If I take Pete’s idea into another context, I find it impossible to speak to others regarding my darker self as my very speaking to them is inextricably bound to the desires of my darker self: “I speak maliciously about people I love behind their back”, communicated in humility to someone I love cannot be removed from my desire for them to see me in a positive light apart from my actions. In a way it justifies my behaviour because they see me as someone with enough humility to admit to my faults and therefore have the desire to overcome them. Even going one step further and letting them know that you’re telling them in part because you desire them to see you as humble cannot defeat your possible motivations. To tell someone your confessions are a result of a desire to be seen as humble and honest just bumps the desire up a step with the step you take: You tell someone you desire to be seen as humble so you may very well be seen as humble, and if you take a further step and acknowledge this hypocrisy then you again bring the desire into play, and so on into infinity.

But sincerity is not just difficult in literal verbal communication — we are defined in the eyes of others by everything we do. If this is the case then can any action be performed with sincerity? If I have a heartfelt, Spirit-inspired message to relay to the congregation, is it possible to deliver it sincerely, without desiring to be seen as an insightful young prophet, or rebellious intellectual iconoclast, depending on the nature of the message? If a Red Cross collector is standing at the entrance to a mall, is not my giving to her complicated by the fact that she’s standing right in front of me and asking for money?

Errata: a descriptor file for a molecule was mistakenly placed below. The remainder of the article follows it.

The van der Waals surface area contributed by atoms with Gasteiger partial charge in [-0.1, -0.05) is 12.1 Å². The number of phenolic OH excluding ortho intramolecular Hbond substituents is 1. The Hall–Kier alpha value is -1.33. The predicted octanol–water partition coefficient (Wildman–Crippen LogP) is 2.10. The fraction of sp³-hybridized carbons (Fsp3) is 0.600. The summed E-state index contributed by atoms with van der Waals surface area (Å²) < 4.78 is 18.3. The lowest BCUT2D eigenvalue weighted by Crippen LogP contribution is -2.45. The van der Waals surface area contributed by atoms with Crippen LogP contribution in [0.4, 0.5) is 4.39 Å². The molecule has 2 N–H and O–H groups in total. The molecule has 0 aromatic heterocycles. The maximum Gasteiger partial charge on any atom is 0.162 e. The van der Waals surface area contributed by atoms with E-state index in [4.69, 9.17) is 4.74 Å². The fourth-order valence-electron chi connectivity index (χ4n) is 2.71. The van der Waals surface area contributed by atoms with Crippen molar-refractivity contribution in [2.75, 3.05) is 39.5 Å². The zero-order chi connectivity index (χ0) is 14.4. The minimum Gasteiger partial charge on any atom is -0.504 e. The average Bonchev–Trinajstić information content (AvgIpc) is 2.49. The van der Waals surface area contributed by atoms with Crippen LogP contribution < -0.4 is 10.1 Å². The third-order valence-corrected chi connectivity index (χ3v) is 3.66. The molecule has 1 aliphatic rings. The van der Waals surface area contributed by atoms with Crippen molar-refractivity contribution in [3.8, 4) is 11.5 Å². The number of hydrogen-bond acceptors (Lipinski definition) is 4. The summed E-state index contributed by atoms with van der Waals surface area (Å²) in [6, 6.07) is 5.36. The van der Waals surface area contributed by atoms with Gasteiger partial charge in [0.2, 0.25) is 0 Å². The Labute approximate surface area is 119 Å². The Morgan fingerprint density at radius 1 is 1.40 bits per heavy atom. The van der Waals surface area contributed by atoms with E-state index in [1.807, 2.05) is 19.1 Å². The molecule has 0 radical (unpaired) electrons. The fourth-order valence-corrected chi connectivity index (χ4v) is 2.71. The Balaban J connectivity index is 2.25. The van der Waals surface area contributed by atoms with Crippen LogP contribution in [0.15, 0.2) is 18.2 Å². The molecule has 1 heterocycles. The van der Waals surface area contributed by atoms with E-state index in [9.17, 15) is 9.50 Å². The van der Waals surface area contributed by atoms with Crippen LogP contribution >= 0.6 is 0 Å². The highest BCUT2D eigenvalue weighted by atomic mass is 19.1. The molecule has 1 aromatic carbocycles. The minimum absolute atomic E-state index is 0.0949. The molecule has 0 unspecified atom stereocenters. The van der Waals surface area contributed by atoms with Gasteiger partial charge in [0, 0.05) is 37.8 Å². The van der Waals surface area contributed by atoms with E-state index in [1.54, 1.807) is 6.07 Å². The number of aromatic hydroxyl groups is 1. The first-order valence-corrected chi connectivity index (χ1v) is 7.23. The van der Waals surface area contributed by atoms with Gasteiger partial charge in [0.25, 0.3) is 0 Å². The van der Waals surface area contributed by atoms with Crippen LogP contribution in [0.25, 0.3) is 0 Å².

But what if even what we do in secret cannot be done with sincerity? I cannot find where Pete acknowledges this (there are a few similar passages but the example I was looking for I can no longer find) so I’ll just have to use my own example, based on what I’ve read of Pete so far. In the Red Cross example above, even if the woman, the mall and everybody around me is absent — I approach a donation box in a society-free vacuum, whatever — I still cannot donate in sincerity. My ‘good deed’, my giving of money to charity is conditioned by what I think of myself: “I am a good person who usually gives when there’s a need so I don’t feel required to right now” or “I usually spend my money on myself so I really need to change the way I act”, etc — thoughts such as these influence our actions because we construct an image of ourselves, not just for others but one that we ourselves see, to communicate to ourselves who we are.